With just a few weeks until Christmas arrives, the idea of gathering the family to celebrate holds a lot more anxiety than it ever did before.
As many families are making plans for December celebrations, state health officials hope Nevadans will be practicing stringent social distancing and staying home as much as possible.
During the holiday season, a significant concern is coronavirus spread related to dinner parties, with households moving into tight quarters with friends or family that don’t live in their home. Governor Sisolak’s latest order prohibiting private gatherings of more than 10 people is set to expire on Dec. 13.
The governor says the COVID-19 pandemic will continue to be evaluated during the statewide “pause.” At the end of the three-week pause, several scenarios could play out: Governor Sisolak could lift the current restrictions, he could extend the current restrictions, or he could mandate tighter restrictions.
This year, business owners have canceled company Christmas parties as they grapple with the 50-person limit and four people per table restrictions. Business owners must determine whether or not to bring employees and their families together outside of their work hours, possibly increasing their risk of exposure to the virus. Organizations that traditionally host large Christmas parties have canceled those events this year. Many of those events are tied to charitable fundraising efforts, and now those charities must find another way to raise funds.
Locally, several events have been canceled or forced to change how they operate this year. The annual Christmas Tree lighting ceremony went virtual on Valley Electric Association’s Facebook page. The Tribe Motorcycle Club’s annual Toy Drive is on, but this year the members will not deliver toys on Harleys. Instead, they will be handing out gifts at their clubhouse following state health guidelines. The Salvation Army’s bell ringers are out in front of community stores, albeit masked-up, and their Angel Tree program is moving forward. The Salvation Army has various Christmas trees placed at businesses all around the town decorated with Angel Tree tags with children’s names, ages, and genders, and a present suggestion. If the 50-person limit remains through Christmas, churches will have to find a way to hold services and still be in compliance. That is also true for all the businesses and organizations that feed our community members during the holidays.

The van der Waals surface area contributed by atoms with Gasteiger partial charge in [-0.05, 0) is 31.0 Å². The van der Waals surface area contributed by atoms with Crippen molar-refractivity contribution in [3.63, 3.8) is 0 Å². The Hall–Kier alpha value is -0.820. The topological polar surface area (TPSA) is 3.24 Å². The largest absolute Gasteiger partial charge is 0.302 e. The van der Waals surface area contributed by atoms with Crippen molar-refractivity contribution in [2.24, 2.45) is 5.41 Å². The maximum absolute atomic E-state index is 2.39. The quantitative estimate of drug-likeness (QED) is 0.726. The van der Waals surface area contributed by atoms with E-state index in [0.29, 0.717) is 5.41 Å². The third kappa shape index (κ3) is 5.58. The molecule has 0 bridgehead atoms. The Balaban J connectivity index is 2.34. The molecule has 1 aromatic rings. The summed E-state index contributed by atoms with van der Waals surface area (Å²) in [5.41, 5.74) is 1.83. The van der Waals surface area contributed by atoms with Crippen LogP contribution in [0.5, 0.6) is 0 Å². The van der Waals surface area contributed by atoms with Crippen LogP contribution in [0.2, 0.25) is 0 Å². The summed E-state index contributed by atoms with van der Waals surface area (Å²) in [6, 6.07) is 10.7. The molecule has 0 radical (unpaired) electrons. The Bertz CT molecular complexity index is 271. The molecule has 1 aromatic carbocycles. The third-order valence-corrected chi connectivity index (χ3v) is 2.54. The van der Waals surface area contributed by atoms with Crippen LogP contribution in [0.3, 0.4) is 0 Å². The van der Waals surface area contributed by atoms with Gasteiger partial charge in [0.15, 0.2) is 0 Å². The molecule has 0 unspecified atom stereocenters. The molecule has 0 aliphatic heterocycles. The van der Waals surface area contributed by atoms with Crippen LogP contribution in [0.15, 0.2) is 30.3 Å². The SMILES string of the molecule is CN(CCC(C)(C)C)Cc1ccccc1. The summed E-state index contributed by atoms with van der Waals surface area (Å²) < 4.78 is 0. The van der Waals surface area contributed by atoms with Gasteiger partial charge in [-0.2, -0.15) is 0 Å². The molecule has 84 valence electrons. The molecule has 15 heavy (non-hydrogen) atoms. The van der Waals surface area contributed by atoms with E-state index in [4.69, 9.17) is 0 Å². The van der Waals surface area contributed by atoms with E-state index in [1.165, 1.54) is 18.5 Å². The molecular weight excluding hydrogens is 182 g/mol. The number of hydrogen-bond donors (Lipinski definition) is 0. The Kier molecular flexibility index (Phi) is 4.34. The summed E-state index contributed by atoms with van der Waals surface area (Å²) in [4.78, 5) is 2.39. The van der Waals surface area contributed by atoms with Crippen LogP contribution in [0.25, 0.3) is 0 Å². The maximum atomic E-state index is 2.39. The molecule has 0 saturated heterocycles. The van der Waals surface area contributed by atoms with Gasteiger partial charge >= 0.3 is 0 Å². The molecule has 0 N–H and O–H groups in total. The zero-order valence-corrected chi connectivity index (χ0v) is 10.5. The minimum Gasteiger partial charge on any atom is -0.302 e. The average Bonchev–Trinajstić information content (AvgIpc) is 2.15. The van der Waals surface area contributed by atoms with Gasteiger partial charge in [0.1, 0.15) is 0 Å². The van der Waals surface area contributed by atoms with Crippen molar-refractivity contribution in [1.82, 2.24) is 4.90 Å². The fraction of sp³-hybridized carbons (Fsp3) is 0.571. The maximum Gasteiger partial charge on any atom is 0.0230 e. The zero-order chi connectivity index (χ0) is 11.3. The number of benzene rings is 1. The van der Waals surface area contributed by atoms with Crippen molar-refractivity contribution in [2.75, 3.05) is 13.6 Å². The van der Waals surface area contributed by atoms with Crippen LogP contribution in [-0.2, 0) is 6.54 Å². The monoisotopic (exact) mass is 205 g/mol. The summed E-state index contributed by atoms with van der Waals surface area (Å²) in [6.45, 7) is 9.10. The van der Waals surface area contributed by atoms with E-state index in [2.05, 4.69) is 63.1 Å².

Shopping this holiday season will be different also. Many retailers have opted out of Black Friday only sales, offering deals over a more extended time and online. Retailers hope that by spreading out sales and offering them online first, stores will avoid overcrowding. Online sales are expected to exceed in-person shopping this year, straining the already overtaxed delivery systems. Shoppers are encouraged to buy online early as shipping times could be longer for some items.
It is also a time to adapt and start new traditions! This year, many homeowners are getting into the holiday spirit by decorating their homes, inside and out.
Several local homeowners add lights and displays to the outside of their homes daily, seemingly to rival the Griswold home in the holiday movie “Christmas Vacation.” It’s a great time to get into your car with your family and drive around at night to see some of these great holiday displays and stay socially distant. Hmmm, do you have to wear a face mask while in your car with other family members? I don’t remember reading that restriction in the latest mandate. It would make it hard to drink hot chocolate as you visit our neighborhood holiday displays. I hope that isn’t next on the governor’s list!
Tim Burke is a businessman, philanthropist, educator and Pahrump resident. Contact him at email@example.com